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Unformatted text preview: (8/30/08) Math 20C. Lecture Examples. Section 14.1, Part 1. Functions of two variables Definition 1 A function f of the two variables x and y is a rule z = f ( x, y ) that assigns a number denoted f ( x, y ) , to each point ( x, y ) in a portion or all of the xyplane. f ( x, y ) is the value of the function f at ( x, y ) , and the set of points where the function is defined is called its domain . The range of the function is the set of its values f ( x, y ) for all ( x, y ) in its domain. If a function z = f ( x, y ) is given by a formula, we assume that its domain consists of all points ( x, y ) for which the formula makes sense, unless a different domain is specified. Example 1 (a) What is the domain of f ( x, y ) = x 2 + y 2 ? (b) What are the values f (2 , 3) and f ( 2 , 3) of this function at (2 , 3) and ( 2 , 3)? (c) What is its range? Answer: (a) The domain of f is the entire xyplane. (b) f (2 , 3) = 13 f ( 2 , 3) = 13. (c) The range of f is the closed infinite interval [0 , ). Definition 2 The graph of z = f ( x, y ) is the surface z = f ( x, y ) formed by the points ( x, y, z ) in xyzspace with ( x, y ) in the domain of the function and z = f ( x, y ) (Figure 1). z = f ( x, y ) FIGURE 1 Lecture notes to accompany Section 14.1, Part 1 of Calculus, Early Transcendentals by Rogawski. 1 Math 20C. Lecture Examples. (8/30/08) Section 14.1, Part 1, p. 2 Fixing x or y : vertical cross sections of graphs One way to study the graph z = f ( x, y ) of a function of two variables is to study the graphs of the functions of one variable that are obtained by holding x or y constant. Example 2 Determine the shape of the surface z = x 2 + y 2 by studying its cross sections in the planes x = c perpendicular to the xaxis. Answer: The intersection of the surface z = x 2 + y 2 with the plane x = c is a parabola that opens upward and whose vertex is at the origin if c = 0 and is c 2 units above the xyplane if c negationslash = 0 Figure A2a The surface has the bowllike shape in Figure A2b y x z x = c c 2 Figure A2a...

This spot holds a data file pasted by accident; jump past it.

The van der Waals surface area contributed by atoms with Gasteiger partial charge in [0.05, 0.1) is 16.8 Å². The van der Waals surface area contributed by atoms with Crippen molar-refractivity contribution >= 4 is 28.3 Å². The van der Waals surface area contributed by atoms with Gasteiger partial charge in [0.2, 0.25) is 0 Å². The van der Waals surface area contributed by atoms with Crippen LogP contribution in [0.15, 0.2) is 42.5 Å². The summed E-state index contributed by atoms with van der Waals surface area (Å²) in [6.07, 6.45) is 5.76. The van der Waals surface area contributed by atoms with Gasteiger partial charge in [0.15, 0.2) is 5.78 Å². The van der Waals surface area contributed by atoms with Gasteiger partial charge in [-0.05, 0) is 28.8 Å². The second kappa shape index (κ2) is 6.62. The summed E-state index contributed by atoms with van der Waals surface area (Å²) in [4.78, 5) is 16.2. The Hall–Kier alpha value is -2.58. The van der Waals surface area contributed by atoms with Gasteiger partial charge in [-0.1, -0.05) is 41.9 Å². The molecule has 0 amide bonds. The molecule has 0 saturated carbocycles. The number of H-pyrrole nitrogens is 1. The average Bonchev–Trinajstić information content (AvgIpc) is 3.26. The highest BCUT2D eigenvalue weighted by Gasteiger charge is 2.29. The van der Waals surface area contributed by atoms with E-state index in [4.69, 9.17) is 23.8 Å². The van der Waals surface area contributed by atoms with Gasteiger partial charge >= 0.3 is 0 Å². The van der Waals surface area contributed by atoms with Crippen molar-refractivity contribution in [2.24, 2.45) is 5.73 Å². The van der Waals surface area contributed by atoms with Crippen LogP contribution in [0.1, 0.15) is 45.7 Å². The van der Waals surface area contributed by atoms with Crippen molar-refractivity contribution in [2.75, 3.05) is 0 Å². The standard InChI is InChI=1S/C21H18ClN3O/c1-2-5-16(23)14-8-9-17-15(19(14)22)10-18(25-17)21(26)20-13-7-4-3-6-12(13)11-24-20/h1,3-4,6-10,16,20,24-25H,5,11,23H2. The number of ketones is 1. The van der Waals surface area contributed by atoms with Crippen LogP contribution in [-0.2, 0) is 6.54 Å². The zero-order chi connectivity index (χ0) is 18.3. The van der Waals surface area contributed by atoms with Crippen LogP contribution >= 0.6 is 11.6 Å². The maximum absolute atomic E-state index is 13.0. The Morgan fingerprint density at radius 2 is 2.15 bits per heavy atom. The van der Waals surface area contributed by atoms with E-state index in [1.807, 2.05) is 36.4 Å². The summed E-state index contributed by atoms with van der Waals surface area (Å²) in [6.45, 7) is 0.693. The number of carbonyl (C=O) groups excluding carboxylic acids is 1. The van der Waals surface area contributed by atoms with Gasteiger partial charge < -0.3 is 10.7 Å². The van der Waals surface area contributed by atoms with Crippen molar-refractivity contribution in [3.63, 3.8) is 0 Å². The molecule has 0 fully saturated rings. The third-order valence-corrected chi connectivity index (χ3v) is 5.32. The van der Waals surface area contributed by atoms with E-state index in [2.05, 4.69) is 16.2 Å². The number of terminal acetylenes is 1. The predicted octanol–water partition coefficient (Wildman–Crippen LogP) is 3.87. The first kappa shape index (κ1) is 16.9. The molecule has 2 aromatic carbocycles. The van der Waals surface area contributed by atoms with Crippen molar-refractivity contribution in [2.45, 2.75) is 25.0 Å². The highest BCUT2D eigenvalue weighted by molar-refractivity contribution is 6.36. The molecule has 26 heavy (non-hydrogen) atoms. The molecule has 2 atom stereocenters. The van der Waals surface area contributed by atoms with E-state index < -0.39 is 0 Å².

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 Spring '08
 Helton
 Math, Calculus

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